Sign Up for Our Monthly Hawaii Newsletter
Kauai Hiking Tours founder and lead guide Jeremiah Felsen walked me to the edge of the ridge where a sign read “Trail Ends.” Off in the distance, I could see the three pools and the waterfalls cascading down the side of Waimea Canyon. It’s a glorious perch, fit for a pack-lunch picnic. Felsen reached into his backpack and dug for our sandwiches. He was tall, fit and lanky like a string bean, the sign of a man who has been walking — and wandering — his entire life.
“It’s easy to take for granted that which is indiscriminately given,” Felsen said. “Many visitors mistakenly look at this place like it’s Disneyland. If you put in the work, if you find special places through natural curiosity and sincere intent, if you show respect, well, that’s one thing.”
He was speaking about the unmistakable impact of a hiking company’s worst nightmare: the internet. In the world of hiking, it can split the room in half. Experienced hikers were always going to go on their own, Felsen says, but now, you have people with access to information who may not be prepared for Kauai’s unique brand of dangerous challenges, who might otherwise have wisely hired a guide. Look no further than Kauai’s most popular hike, the Kalalau Trail, from which rescues have become uncomfortably routine.
But that’s not even Felsen’s biggest problem. More to the point is that many are not treating these sacred places with the respect they deserve, he says. The local government has put up educational signs explaining the significance of these places and basic protocol surrounding behavior in such areas. The signs are a start, but there’s a long way to go.
“Unfortunately, people are discovering places only locals knew about before,” he said. “Not only are they often not prepared, but they often lack a basic understanding of how to treat these sensitive areas with respect.”
Before starting Kauai Hiking Tours in 2015, Felsen held a variety of outdoorsy jobs both in Hawaii and on the mainland. He was a wilderness trip leader for high-school and college students, and a counselor and field instructor for “youth at risk” programs. From this, he learned how to open people up to the outdoors, and what a powerful influence that can have on a person.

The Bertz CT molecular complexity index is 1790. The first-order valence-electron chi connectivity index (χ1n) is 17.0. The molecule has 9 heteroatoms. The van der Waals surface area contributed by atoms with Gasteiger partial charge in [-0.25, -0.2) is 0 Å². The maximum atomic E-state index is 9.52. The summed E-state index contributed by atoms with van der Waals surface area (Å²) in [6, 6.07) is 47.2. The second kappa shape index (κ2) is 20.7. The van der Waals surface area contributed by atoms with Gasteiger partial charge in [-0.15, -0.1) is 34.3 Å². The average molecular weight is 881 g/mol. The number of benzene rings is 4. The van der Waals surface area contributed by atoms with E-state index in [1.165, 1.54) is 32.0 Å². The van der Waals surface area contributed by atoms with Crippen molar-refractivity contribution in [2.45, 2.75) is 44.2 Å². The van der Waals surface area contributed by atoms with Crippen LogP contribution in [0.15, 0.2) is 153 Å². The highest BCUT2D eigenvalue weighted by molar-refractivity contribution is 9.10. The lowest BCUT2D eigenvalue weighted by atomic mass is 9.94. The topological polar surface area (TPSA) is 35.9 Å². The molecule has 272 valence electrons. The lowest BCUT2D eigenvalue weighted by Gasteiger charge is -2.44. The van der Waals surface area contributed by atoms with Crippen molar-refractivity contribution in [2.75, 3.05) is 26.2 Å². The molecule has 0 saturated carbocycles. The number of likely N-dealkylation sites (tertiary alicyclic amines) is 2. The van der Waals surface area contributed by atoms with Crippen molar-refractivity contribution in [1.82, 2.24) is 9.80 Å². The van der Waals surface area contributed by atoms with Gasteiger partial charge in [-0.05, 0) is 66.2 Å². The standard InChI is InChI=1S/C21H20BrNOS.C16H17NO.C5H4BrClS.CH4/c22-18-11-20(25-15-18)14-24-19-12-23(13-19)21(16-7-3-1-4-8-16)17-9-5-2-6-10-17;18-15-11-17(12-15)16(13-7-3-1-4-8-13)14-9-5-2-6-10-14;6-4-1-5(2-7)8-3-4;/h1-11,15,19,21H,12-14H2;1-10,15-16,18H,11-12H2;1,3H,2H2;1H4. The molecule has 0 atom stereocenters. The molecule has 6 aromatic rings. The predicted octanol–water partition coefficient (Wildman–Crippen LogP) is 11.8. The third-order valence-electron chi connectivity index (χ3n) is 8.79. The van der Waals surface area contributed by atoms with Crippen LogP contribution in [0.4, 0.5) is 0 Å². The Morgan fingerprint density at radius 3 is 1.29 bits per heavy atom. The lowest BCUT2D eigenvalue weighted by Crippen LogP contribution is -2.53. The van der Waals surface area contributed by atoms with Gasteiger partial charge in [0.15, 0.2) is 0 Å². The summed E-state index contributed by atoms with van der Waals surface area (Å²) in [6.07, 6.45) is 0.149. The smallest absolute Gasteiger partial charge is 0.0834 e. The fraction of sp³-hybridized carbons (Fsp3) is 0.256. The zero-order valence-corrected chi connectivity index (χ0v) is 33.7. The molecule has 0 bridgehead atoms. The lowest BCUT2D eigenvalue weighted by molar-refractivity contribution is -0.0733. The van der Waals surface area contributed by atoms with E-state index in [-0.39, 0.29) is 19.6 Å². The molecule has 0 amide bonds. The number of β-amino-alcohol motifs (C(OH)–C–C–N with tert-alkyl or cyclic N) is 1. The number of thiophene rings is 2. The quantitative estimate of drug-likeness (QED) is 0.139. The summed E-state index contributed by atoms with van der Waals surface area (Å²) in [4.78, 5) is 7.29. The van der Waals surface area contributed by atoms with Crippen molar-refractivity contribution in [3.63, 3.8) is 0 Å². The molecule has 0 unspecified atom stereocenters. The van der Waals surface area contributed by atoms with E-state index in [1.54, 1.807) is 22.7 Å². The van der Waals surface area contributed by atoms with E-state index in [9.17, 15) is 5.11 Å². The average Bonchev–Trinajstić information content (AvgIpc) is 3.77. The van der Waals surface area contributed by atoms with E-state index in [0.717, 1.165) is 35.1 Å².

In this way, Felsen doesn’t want to just take people on hikes. He wants to use the wilderness as his classroom, as a way of introducing people to Kauai, its people and its ecosystems — aiming to inspire understanding, respect and reverence for the sacred, often fragile, environments he shares with his clients. This includes everything from basic environmental intel to in-depth principles regarding the land they walk on — with beautiful views and vistas mixed in every step of the way, of course.
As for the internet, Felsen hopes he will inspire enough understanding in his guests that they will share — or not share — their Kauai experiences responsibly. By the end of a tour, he wants his clients to walk away “a little bit different” than they were the day before and, just like his former students, to undergo a profound change in how they view, interact with and respect the natural world.
We enjoyed our lunch and conversation, looking out and watching the waterfalls drop into the pools, the sound too far in the distance to disrupt the soft wind and the chirping birds in bushes below us. We packed away our trash — including all food waste such as apple cores, another of the basic principles Felsen teaches — and tightened our boots back up.
As we walked the ridge line and I looked down into Waimea Canyon at the waterfalls, I found myself wondering where they went. The trail had ended for me, and it was time to head back. But I knew the journey of that water, just like Felsen’s quest for a better Kauai, was just beginning.